As was outlined in the introduction to our Pricing Module, even small changes in the prices of your product goes 100% to your bottom line Profit (assuming demand doesn’t change).  Consider a business turning over $500,000 per year. Let us further assume that it makes a 5% profit on that, which gives it a Profit of $25,000.  A price increase of 1%, assuming demand remained constant, would lead to an extra $5,000 in Income. This extra $5,000 profit, over the original $25,000 profit, is an 11% improvement.

In keeping with our 80/20 philosophy this article discusses a rapid change to your pricing system that can flow virtually 100% to your bottom line Profit. It is a rapid, and not very subtle, change that you can later adapt to make it more focused and more successful.  This is a yellow belt article

Read more about how our training materials are structured, go to the article:  12Faces Training Approach Training Approach 
In keeping with our philosophy of using a PDCA Cycle, this Project is outlined in that format.
Go to the article: How the Plan/Do/Check/Act (PDCA) Cycle Builds Important Routines

Price Increase Plan


Before launching into this exercise, here is reassurance that the exercise can work and will have a significant impact.

Read about several case studies and the results of some research in the Skills Module introductory article: SM1.0 How 1% Price Change Gave 11% Profit Increase 

Run the TrendBoard analysis, one of the results provided is a ChangeBoard planning tool that allows you to play with various percentage price changes. You will instantly see what the effect on profit is.
Go to the article: Discover Your Business’s Secret Future
Download a Case Study or subscribe to the TrendBoard.


Any Plan should start with a Goal.

Go to the article: How to do Goal Setting for Business
or Go to the Leaders Briefing: LB3: Quick Goal Setting for the Time Poor

In this case:
Your goal is to quickly implement a fairly uniform price increase across your range of products or services. Continue to raise the price until significant adverse effects begin.

Global Price Increase Scenario

Having set a goal, the first and obvious question is “how much should I increase the price“?

This can rapidly deteriorate into a complex discussion as you get overwhelmed by alternative scenarios. The easiest way to do this is simply increase your prices across the board by a particular amount that you think still allows good value to your customers.

It is easier to raise prices than drop them. Did the amount that you increased them by turn out to be a poor decision? Either rapidly drop them back to the original price or somewhere between your first experimental pricing point.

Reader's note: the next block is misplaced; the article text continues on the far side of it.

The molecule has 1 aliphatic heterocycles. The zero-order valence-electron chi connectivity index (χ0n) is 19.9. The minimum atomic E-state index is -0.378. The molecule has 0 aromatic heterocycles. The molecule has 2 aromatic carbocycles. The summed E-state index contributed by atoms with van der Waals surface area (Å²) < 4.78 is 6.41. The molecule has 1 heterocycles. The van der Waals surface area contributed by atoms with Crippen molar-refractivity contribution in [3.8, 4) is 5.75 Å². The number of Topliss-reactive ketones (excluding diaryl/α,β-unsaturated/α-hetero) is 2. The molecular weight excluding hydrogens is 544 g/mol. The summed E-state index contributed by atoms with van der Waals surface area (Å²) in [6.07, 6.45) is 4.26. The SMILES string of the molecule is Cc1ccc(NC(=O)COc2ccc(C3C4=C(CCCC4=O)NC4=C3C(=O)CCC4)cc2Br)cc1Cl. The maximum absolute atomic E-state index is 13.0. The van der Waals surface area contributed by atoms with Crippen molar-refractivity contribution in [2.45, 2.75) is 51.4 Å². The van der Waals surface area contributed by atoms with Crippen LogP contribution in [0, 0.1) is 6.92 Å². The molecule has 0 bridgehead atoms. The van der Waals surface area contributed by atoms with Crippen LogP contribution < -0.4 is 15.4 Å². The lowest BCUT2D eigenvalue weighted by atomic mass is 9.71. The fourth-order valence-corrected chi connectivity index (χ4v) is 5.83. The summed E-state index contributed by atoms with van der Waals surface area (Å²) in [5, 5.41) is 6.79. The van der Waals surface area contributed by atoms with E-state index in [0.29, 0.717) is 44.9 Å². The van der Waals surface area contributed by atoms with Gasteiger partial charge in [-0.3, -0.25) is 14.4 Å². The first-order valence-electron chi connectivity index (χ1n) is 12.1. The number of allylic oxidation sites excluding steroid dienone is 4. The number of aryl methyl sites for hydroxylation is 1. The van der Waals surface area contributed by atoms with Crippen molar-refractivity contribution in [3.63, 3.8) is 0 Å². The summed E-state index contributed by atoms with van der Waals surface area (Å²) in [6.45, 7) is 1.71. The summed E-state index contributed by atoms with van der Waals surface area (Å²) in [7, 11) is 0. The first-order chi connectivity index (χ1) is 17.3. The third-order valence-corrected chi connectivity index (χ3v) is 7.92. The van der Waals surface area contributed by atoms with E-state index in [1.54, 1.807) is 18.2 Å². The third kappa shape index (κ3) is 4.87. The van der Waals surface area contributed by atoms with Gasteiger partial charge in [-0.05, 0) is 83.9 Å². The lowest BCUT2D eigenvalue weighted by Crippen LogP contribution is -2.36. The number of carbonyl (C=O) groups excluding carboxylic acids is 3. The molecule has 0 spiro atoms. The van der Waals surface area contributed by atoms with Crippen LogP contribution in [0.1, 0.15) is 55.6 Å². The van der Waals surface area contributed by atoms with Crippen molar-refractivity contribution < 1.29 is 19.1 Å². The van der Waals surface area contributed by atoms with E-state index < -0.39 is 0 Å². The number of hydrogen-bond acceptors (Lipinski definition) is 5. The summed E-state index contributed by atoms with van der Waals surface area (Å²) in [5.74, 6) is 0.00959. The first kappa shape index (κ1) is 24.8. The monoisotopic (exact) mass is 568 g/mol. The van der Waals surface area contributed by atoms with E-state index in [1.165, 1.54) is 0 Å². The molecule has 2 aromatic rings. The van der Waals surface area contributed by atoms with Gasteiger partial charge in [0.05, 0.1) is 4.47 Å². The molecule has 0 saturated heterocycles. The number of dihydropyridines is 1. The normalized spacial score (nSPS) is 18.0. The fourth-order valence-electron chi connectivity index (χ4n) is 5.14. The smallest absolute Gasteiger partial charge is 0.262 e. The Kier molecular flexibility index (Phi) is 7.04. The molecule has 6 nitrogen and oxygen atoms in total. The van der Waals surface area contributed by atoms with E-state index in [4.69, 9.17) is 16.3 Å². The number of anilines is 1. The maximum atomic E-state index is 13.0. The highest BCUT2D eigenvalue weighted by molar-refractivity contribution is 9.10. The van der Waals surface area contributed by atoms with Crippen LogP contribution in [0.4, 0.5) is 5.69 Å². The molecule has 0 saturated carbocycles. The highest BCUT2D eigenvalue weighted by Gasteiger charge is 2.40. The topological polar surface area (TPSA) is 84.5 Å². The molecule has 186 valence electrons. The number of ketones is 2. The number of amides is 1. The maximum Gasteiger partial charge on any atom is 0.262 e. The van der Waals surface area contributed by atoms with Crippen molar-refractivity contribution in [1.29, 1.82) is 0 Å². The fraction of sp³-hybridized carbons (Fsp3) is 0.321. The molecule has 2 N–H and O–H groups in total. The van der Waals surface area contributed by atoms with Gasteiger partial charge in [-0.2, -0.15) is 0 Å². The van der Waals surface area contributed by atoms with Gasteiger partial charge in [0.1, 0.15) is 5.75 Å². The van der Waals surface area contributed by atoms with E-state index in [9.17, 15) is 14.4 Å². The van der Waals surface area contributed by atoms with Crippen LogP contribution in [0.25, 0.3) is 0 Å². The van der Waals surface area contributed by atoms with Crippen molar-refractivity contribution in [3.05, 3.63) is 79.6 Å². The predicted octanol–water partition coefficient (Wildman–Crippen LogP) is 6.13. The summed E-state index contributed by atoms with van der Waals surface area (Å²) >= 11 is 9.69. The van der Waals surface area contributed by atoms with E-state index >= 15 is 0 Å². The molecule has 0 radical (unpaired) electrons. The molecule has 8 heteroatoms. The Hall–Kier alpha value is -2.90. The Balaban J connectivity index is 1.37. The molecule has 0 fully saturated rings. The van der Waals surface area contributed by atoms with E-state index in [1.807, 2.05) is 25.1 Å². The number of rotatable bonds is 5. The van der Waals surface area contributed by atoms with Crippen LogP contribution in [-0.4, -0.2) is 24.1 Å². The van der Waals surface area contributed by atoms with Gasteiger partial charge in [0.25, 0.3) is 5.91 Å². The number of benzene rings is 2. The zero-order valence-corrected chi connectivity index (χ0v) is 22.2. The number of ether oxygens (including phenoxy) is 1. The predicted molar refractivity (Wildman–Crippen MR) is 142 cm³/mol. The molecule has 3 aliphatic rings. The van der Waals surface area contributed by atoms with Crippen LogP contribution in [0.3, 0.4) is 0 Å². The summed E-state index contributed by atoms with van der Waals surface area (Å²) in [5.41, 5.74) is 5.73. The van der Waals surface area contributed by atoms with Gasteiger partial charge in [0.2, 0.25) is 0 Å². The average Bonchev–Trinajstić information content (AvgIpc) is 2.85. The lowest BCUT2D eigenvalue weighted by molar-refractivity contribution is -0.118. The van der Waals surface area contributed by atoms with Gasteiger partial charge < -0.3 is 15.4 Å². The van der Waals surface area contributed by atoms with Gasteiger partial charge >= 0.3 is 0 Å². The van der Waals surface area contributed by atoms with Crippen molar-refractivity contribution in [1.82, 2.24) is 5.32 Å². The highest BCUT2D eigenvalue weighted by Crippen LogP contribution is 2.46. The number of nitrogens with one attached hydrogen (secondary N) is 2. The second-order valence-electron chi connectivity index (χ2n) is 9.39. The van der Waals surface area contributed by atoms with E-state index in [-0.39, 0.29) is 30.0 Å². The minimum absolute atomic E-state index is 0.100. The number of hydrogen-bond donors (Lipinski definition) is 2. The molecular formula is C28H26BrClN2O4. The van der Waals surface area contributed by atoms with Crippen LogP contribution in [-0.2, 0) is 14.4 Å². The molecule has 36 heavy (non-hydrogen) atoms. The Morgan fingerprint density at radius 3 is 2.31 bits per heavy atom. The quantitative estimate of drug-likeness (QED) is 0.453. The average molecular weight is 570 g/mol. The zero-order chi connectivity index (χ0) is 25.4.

Complete the Check and Act components of the PDCA Cycle to help you decide if the change was worthwhile.

Selective Price Increase Scenario: 80/20 Rule

Sometimes an across the board increase may not be feasible. You may consider it too risky to increase everything at once.

In that case, experiment with some subset of your product and services that will not be too badly damaged if the pricing increase turns out to be a poor decision.

Have you studied the 80/20 Rule? You will know that 80% of your Income comes from 20% of your Products.

Therefore, you will get the greatest impact by increasing those 20% of products.
On the other hand, if you do not want to fool around with these most precious products, experiment with pricing changes on the 80% of products. Because they will have a much lower impact on your overall profitability.
Experiment with either of these strategies without necessarily seriously damaging your sales of products and services.
Go to the Skills Module introduction: SM2.0 80/20 Sales Growth; Double Sales, Triple Profits

Selective Price Increase Scenario: Longer Term Pricing Systems

Is the price at which you can sell some of your products and services governed by competitor pressure?
It is unlikely that you can simply increase your prices if you are in a market where you have other competing suppliers who don’t increase their price. This might be particularly true in many retail situations. In this rapid implementation scenario, you may choose to not change those competitive product’s prices.

In the next article in this Skills Module, Longer Term Pricing Systems, you can see how it is possible to increase the price on competitive products over time using different pricing strategies.
This will create a “niche” product that your buyers find harder to price compare against other suppliers.
Go to the next article: SM1.2 Longer Term Pricing Systems

You may get a fall in your sales volume but providing:

A a rough “rule of thumb”, consider that, if customers are not complaining of price increases, you probably are still not charging enough!

Selective Price Increase Scenario: By-Products

Businesses with lots of regular customers are likely to have many that do not generate much revenue (80% in the 80/20 rule).
One of the by-products of increasing the price is that some of these small customers will fade away. Your very large customers are less likely to notice that the prices have gone up.
Therefore, you can gradually increase the average amount of income from each customer by slowly pricing out low value customers.